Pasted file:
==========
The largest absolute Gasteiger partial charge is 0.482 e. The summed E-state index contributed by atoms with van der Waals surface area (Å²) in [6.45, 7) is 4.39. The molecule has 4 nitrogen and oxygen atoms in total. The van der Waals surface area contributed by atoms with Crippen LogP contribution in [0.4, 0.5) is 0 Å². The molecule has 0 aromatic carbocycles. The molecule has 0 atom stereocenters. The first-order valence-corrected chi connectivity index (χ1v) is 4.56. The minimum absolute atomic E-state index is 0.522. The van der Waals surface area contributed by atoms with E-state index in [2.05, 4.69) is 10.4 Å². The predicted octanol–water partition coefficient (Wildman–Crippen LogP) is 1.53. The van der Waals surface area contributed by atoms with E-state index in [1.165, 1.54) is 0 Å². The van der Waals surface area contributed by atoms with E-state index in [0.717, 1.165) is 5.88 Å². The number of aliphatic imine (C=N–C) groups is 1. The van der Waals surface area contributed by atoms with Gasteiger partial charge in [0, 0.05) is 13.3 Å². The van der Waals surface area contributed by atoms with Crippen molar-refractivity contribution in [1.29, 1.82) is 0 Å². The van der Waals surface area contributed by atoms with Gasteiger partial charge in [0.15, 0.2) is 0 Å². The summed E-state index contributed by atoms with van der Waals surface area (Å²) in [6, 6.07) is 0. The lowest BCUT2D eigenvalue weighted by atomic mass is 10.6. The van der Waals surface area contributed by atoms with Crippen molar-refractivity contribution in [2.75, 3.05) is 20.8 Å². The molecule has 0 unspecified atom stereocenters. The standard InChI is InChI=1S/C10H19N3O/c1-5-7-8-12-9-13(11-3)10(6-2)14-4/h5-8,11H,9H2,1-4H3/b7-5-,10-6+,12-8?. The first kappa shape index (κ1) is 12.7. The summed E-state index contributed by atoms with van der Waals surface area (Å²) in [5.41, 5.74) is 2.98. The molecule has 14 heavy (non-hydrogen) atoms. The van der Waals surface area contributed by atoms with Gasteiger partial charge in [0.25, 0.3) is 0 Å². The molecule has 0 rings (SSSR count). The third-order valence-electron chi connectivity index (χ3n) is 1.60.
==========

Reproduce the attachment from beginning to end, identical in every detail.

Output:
The largest absolute Gasteiger partial charge is 0.482 e. The summed E-state index contributed by atoms with van der Waals surface area (Å²) in [6.45, 7) is 4.39. The molecule has 4 nitrogen and oxygen atoms in total. The van der Waals surface area contributed by atoms with Crippen LogP contribution in [0.4, 0.5) is 0 Å². The molecule has 0 aromatic carbocycles. The molecule has 0 atom stereocenters. The first-order valence-corrected chi connectivity index (χ1v) is 4.56. The minimum absolute atomic E-state index is 0.522. The van der Waals surface area contributed by atoms with E-state index in [2.05, 4.69) is 10.4 Å². The predicted octanol–water partition coefficient (Wildman–Crippen LogP) is 1.53. The van der Waals surface area contributed by atoms with E-state index in [1.165, 1.54) is 0 Å². The van der Waals surface area contributed by atoms with E-state index in [0.717, 1.165) is 5.88 Å². The number of aliphatic imine (C=N–C) groups is 1. The van der Waals surface area contributed by atoms with Gasteiger partial charge in [0, 0.05) is 13.3 Å². The van der Waals surface area contributed by atoms with Crippen molar-refractivity contribution in [1.29, 1.82) is 0 Å². The van der Waals surface area contributed by atoms with Gasteiger partial charge in [0.15, 0.2) is 0 Å². The summed E-state index contributed by atoms with van der Waals surface area (Å²) in [6, 6.07) is 0. The lowest BCUT2D eigenvalue weighted by atomic mass is 10.6. The van der Waals surface area contributed by atoms with Crippen molar-refractivity contribution in [2.75, 3.05) is 20.8 Å². The molecule has 0 unspecified atom stereocenters. The standard InChI is InChI=1S/C10H19N3O/c1-5-7-8-12-9-13(11-3)10(6-2)14-4/h5-8,11H,9H2,1-4H3/b7-5-,10-6+,12-8?. The first kappa shape index (κ1) is 12.7. The summed E-state index contributed by atoms with van der Waals surface area (Å²) in [5.41, 5.74) is 2.98. The molecule has 14 heavy (non-hydrogen) atoms. The van der Waals surface area contributed by atoms with Gasteiger partial charge in [0.25, 0.3) is 0 Å². The molecule has 0 rings (SSSR count). The third-order valence-electron chi connectivity index (χ3n) is 1.60.